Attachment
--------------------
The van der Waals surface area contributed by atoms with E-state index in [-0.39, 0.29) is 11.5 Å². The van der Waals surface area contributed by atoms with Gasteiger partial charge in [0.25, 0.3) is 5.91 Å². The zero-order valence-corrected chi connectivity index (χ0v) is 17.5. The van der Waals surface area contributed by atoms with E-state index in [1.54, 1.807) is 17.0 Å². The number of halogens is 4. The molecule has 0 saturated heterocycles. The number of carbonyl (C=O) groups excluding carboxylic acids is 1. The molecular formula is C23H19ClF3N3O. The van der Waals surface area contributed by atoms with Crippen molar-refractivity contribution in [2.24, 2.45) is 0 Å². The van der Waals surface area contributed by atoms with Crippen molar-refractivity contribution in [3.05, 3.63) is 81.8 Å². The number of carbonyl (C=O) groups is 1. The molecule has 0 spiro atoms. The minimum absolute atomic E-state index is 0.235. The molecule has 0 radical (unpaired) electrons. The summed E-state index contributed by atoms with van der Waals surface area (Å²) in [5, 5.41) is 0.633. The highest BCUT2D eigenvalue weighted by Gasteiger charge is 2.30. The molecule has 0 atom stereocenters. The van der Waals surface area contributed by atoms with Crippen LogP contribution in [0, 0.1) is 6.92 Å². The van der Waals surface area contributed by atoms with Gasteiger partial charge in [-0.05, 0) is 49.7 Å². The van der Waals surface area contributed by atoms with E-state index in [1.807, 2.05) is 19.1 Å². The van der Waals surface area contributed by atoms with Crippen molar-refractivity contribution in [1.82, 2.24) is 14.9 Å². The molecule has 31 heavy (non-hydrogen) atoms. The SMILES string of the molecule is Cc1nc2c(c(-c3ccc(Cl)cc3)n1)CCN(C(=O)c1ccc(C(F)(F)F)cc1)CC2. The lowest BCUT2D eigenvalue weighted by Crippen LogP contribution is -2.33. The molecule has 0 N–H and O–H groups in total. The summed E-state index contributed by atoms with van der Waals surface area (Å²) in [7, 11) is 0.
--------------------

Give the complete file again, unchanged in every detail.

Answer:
The van der Waals surface area contributed by atoms with E-state index in [-0.39, 0.29) is 11.5 Å². The van der Waals surface area contributed by atoms with Gasteiger partial charge in [0.25, 0.3) is 5.91 Å². The zero-order valence-corrected chi connectivity index (χ0v) is 17.5. The van der Waals surface area contributed by atoms with E-state index in [1.54, 1.807) is 17.0 Å². The number of halogens is 4. The molecule has 0 saturated heterocycles. The number of carbonyl (C=O) groups excluding carboxylic acids is 1. The molecular formula is C23H19ClF3N3O. The van der Waals surface area contributed by atoms with Crippen molar-refractivity contribution in [2.24, 2.45) is 0 Å². The van der Waals surface area contributed by atoms with Crippen molar-refractivity contribution in [3.05, 3.63) is 81.8 Å². The number of carbonyl (C=O) groups is 1. The molecule has 0 spiro atoms. The minimum absolute atomic E-state index is 0.235. The molecule has 0 radical (unpaired) electrons. The summed E-state index contributed by atoms with van der Waals surface area (Å²) in [5, 5.41) is 0.633. The highest BCUT2D eigenvalue weighted by Gasteiger charge is 2.30. The molecule has 0 atom stereocenters. The van der Waals surface area contributed by atoms with Crippen LogP contribution in [0, 0.1) is 6.92 Å². The van der Waals surface area contributed by atoms with Gasteiger partial charge in [-0.05, 0) is 49.7 Å². The van der Waals surface area contributed by atoms with E-state index in [1.807, 2.05) is 19.1 Å². The van der Waals surface area contributed by atoms with Crippen molar-refractivity contribution in [1.82, 2.24) is 14.9 Å². The molecule has 31 heavy (non-hydrogen) atoms. The SMILES string of the molecule is Cc1nc2c(c(-c3ccc(Cl)cc3)n1)CCN(C(=O)c1ccc(C(F)(F)F)cc1)CC2. The lowest BCUT2D eigenvalue weighted by Crippen LogP contribution is -2.33. The molecule has 0 N–H and O–H groups in total. The summed E-state index contributed by atoms with van der Waals surface area (Å²) in [7, 11) is 0.